But researchers say it's not clear if one causes the other
WEDNESDAY, April 1 (HealthDay News) -- New research provides more evidence of a link between sleeplessness and suicidal thoughts or attempts, although it's not clear whether insomnia actually makes people want to kill themselves.
Still, the findings suggest that "persistent sleep problems might be an important contributor to suicidal thinking," said study author Dr. Marcin Wojnar, a research fellow at the University of Michigan and an associate professor of psychiatry at the University of Warsaw in Poland.
Researchers have connected insomnia to suicide before. But the new study, said to be the most comprehensive of its kind, looks at the population as a whole, not mentally ill people in particular.
The findings were to be released Wednesday at the World Psychiatric Association International Congress on Treatments in Psychiatry in Florence, Italy. The study was funded by the U.S. Department of Veterans Affairs, the U.S. National Institute on Drug Abuse, the U.S. National Institute on Alcohol Abuse and Alcoholism and the U.S. National Institute of Mental Health.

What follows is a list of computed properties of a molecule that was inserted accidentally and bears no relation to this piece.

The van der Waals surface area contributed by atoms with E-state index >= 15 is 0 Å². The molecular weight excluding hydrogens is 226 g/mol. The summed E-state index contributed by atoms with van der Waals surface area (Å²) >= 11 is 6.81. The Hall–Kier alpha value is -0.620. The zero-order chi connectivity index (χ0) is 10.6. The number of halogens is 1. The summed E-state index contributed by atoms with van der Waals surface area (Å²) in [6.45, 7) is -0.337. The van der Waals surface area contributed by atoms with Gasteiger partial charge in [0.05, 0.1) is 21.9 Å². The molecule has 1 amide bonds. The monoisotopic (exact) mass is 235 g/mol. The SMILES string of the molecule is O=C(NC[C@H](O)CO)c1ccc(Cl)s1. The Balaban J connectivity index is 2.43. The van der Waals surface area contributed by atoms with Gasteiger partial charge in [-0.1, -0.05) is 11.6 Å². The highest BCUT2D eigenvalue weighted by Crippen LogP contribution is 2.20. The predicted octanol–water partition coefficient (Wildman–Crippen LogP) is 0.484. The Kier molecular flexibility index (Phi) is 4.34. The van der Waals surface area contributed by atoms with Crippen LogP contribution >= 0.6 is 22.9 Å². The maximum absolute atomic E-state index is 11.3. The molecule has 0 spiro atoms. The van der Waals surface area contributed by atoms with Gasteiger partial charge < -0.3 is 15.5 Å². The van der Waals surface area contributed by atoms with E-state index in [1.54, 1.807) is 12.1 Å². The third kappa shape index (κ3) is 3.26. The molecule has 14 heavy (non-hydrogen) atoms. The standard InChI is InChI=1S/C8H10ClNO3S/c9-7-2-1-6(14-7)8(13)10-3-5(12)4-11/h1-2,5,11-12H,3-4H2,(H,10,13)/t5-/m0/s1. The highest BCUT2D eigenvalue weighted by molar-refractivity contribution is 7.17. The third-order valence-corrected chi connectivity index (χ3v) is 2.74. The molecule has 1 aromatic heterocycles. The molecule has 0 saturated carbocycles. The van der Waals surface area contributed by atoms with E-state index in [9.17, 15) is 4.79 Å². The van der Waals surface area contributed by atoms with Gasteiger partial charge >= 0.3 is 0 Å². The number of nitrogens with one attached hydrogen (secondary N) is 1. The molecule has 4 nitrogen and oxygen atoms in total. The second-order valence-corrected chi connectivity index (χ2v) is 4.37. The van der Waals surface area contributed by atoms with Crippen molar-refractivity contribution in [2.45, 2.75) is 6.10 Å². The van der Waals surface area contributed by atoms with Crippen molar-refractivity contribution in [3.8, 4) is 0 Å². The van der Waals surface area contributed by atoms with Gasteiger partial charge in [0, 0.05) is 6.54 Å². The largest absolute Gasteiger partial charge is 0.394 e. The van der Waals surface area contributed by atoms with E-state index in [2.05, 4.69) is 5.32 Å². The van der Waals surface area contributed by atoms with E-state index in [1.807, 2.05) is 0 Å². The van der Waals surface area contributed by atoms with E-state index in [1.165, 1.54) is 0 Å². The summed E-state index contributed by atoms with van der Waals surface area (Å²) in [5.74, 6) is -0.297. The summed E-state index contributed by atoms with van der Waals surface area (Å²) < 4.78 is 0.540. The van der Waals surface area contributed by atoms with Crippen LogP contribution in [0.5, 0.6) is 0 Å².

The researchers looked at the results of a national survey of 5,692 adults taken between 2001 and 2003.
Overall, about a third of those surveyed reported sleep problems, but only a small number said they'd been suicidal.
Fewer than 3 percent reported thinking about suicide in the previous year. Fewer than 1 percent said they'd planned suicide, and the number was nearly the same for those who had attempted it.
People who had trouble getting to sleep were 5.1 times more likely than those who didn't to have had thoughts about suicide. They were also 9.1 times more likely to have planned suicide and 7.5 times more likely to have attempted suicide within the past 12 months.
Other kinds of sleeplessness -- waking up too early and having trouble sleepin
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